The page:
There are many reasons why a temporary guardianship might be needed. If a parent must travel for work, needs a medical procedure or has issues that must be addressed, a guardianship will place the child in the care of a responsible person. First, the need for temporary guardianship must be established. A single parent might need a guardianship. It could also be needed if there is shared custody and there are concerns with the other parent.

Negotiating a parenting plan after divorce

People in Arizona who decide to divorce may struggle more with reaching a child custody agreement than with other important parts of the end of a marriage, including negotiating property division and spousal support. Many parents fear that they will lose their close connection with their children after a divorce and are troubled by their thoughts of co-parenting with their former spouse. However, parents know that handling the divorce sensitively is important to protect their kids' emotional well-being. There are a number of successful parenting schedules that people can use to share custody after the divorce is finalized.

Many people prefer joint custody as close to 50/50 as possible, depending on each parent's employment schedule and lifestyle. Some families may be better suited to one parent having primary custody and the other having an extensive visitation schedule. Each family can find the option that works best for their lives; the most important element is typically retaining the parent-child bond, but this can take place in different ways. Families with 50/50 custody may choose a week-switching schedule where the child spends one week with one parent and the next with the other parent.

Multi-million-dollar art collection in high-asset divorce

Arizona is a community property state, which means that all property and debts acquired during marriage belong to both spouses. When couples file for divorce in a community property state, each spouse is entitled to half of all community property. By contrast, many other states operate under the principle of equitable distribution, which means that marital assets should be split fairly but not necessarily 50-50.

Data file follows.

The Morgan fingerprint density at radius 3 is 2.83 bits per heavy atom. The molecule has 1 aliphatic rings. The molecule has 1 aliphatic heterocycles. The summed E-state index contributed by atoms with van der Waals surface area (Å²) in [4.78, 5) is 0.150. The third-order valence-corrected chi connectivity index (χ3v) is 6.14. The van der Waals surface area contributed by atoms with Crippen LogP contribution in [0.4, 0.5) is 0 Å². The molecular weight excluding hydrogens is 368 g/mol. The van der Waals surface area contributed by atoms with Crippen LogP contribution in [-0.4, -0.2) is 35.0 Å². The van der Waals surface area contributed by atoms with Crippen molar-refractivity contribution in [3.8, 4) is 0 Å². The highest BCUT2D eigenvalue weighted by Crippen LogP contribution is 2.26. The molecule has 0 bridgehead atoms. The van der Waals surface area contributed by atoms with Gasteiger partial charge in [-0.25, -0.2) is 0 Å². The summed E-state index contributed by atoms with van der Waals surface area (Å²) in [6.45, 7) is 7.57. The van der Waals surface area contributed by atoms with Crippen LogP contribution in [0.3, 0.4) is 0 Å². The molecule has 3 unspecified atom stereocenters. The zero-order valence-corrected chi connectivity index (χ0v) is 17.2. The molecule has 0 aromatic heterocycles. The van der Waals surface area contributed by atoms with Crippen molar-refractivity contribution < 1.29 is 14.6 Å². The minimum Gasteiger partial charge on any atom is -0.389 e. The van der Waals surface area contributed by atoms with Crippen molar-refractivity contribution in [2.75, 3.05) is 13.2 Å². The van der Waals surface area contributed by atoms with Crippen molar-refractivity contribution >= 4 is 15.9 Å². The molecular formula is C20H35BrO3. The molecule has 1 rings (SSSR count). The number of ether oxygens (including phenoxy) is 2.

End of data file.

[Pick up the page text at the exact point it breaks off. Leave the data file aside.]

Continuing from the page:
Regardless of the state laws governing the property of spouses, divorce can become extremely complicated when the couple owns many assets. For example, one high-asset divorce filed in New York has been pending for over one year, as the husband and wife continue to fight over an art collection worth millions of dollars. Other things at issue in the divorce are business secrets and expensive real estate.

Helping children cope with divorce

Once parents have decided to end their marriage, their most pressing concern is often the well-being of their children. Many parents rightly worry that their decision to divorce will negatively impact the lives of their children.

The good news is that divorce doesn't have to be a horrible experience for children if their parents handle their feelings appropriately. Children are most often worried about how a divorce will change their daily experiences. By addressing their fears directly and always considering the best interests of the children, parents in Arizona can be assured that their children will emerge from a divorce with a better outcome.

What to expect when spousal support is on the table

Spousal support is not an automatic part of divorce. This may concern you, or it may provide relief, depending on your circumstances. Whether you are hoping to receive alimony or fighting to avoid it, having a general understanding of how a spouse may qualify for support is the first step toward your goals.

When an Arizona family court judge rules in favor of alimony, it is usually because there is a discrepancy between the financial statuses of the divorcing spouses. If you earn considerably more than your spouse, you will have to face the fact that your divorce order may include an obligation for you to provide support. If you earn considerably less than your spouse, you may have cause to pursue a fair amount of support in your divorce order.